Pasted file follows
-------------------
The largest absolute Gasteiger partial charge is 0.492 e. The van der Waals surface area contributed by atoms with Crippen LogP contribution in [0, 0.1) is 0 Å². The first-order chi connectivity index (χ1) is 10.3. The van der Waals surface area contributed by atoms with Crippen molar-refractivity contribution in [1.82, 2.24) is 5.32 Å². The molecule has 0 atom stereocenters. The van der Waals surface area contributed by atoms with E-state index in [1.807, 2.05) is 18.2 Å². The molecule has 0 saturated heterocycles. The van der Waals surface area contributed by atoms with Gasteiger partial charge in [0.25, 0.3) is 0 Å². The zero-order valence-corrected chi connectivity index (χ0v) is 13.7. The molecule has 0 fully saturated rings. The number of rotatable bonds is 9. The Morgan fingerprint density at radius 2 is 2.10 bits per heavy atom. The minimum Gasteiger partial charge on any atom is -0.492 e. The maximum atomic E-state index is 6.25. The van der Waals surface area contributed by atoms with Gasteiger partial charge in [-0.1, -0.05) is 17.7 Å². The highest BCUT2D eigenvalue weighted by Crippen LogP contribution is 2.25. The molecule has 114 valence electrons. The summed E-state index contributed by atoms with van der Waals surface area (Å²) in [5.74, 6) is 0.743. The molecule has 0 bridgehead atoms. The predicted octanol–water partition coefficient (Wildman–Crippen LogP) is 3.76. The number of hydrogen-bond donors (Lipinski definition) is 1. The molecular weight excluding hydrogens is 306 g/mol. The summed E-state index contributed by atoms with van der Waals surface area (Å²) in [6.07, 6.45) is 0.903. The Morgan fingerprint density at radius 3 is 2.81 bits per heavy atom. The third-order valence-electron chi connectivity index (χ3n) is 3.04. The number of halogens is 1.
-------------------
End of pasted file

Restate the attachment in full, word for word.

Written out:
The largest absolute Gasteiger partial charge is 0.492 e. The van der Waals surface area contributed by atoms with Crippen LogP contribution in [0, 0.1) is 0 Å². The first-order chi connectivity index (χ1) is 10.3. The van der Waals surface area contributed by atoms with Crippen molar-refractivity contribution in [1.82, 2.24) is 5.32 Å². The molecule has 0 atom stereocenters. The van der Waals surface area contributed by atoms with E-state index in [1.807, 2.05) is 18.2 Å². The molecule has 0 saturated heterocycles. The van der Waals surface area contributed by atoms with Gasteiger partial charge in [0.25, 0.3) is 0 Å². The zero-order valence-corrected chi connectivity index (χ0v) is 13.7. The molecule has 0 fully saturated rings. The number of rotatable bonds is 9. The Morgan fingerprint density at radius 2 is 2.10 bits per heavy atom. The minimum Gasteiger partial charge on any atom is -0.492 e. The maximum atomic E-state index is 6.25. The van der Waals surface area contributed by atoms with Gasteiger partial charge in [-0.1, -0.05) is 17.7 Å². The highest BCUT2D eigenvalue weighted by Crippen LogP contribution is 2.25. The molecule has 114 valence electrons. The summed E-state index contributed by atoms with van der Waals surface area (Å²) in [5.74, 6) is 0.743. The molecule has 0 bridgehead atoms. The predicted octanol–water partition coefficient (Wildman–Crippen LogP) is 3.76. The number of hydrogen-bond donors (Lipinski definition) is 1. The molecular weight excluding hydrogens is 306 g/mol. The summed E-state index contributed by atoms with van der Waals surface area (Å²) in [6.07, 6.45) is 0.903. The Morgan fingerprint density at radius 3 is 2.81 bits per heavy atom. The third-order valence-electron chi connectivity index (χ3n) is 3.04. The number of halogens is 1.